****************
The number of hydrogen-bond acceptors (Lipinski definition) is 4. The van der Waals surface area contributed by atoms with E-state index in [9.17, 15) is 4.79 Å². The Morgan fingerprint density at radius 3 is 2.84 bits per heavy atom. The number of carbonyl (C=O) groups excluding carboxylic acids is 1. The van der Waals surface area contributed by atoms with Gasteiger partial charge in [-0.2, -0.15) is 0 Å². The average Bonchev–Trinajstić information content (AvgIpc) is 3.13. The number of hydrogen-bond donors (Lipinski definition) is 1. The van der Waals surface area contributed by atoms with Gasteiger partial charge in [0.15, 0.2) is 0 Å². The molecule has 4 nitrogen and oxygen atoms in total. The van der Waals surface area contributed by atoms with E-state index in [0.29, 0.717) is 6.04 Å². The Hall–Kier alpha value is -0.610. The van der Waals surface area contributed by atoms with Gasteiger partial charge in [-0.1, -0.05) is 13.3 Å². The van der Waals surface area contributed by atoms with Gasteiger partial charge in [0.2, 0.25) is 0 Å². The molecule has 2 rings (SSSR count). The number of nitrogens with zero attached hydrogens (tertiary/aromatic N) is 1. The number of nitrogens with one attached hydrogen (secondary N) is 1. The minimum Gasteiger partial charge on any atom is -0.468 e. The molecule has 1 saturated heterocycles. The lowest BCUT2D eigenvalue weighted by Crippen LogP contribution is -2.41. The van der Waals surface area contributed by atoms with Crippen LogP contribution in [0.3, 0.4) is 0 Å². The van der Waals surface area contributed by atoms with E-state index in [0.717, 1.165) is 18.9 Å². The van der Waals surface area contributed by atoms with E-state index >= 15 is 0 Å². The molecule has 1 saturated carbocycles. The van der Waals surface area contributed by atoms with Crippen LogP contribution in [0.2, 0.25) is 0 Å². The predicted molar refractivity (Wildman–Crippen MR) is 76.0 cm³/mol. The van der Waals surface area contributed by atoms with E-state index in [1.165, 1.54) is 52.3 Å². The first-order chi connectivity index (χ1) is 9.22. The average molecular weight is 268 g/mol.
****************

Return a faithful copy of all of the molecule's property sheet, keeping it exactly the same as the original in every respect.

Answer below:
The number of hydrogen-bond acceptors (Lipinski definition) is 4. The van der Waals surface area contributed by atoms with E-state index in [9.17, 15) is 4.79 Å². The Morgan fingerprint density at radius 3 is 2.84 bits per heavy atom. The number of carbonyl (C=O) groups excluding carboxylic acids is 1. The van der Waals surface area contributed by atoms with Gasteiger partial charge in [-0.2, -0.15) is 0 Å². The average Bonchev–Trinajstić information content (AvgIpc) is 3.13. The number of hydrogen-bond donors (Lipinski definition) is 1. The van der Waals surface area contributed by atoms with Gasteiger partial charge in [0.15, 0.2) is 0 Å². The molecule has 4 nitrogen and oxygen atoms in total. The van der Waals surface area contributed by atoms with E-state index in [0.29, 0.717) is 6.04 Å². The Hall–Kier alpha value is -0.610. The van der Waals surface area contributed by atoms with Gasteiger partial charge in [-0.1, -0.05) is 13.3 Å². The van der Waals surface area contributed by atoms with Gasteiger partial charge in [0.2, 0.25) is 0 Å². The molecule has 2 rings (SSSR count). The number of nitrogens with zero attached hydrogens (tertiary/aromatic N) is 1. The number of nitrogens with one attached hydrogen (secondary N) is 1. The minimum Gasteiger partial charge on any atom is -0.468 e. The molecule has 1 saturated heterocycles. The lowest BCUT2D eigenvalue weighted by Crippen LogP contribution is -2.41. The van der Waals surface area contributed by atoms with Crippen LogP contribution in [0.3, 0.4) is 0 Å². The van der Waals surface area contributed by atoms with E-state index in [0.717, 1.165) is 18.9 Å². The van der Waals surface area contributed by atoms with E-state index >= 15 is 0 Å². The molecule has 1 saturated carbocycles. The van der Waals surface area contributed by atoms with Crippen LogP contribution in [0.2, 0.25) is 0 Å². The predicted molar refractivity (Wildman–Crippen MR) is 76.0 cm³/mol. The van der Waals surface area contributed by atoms with E-state index in [1.165, 1.54) is 52.3 Å². The first-order chi connectivity index (χ1) is 9.22. The average molecular weight is 268 g/mol.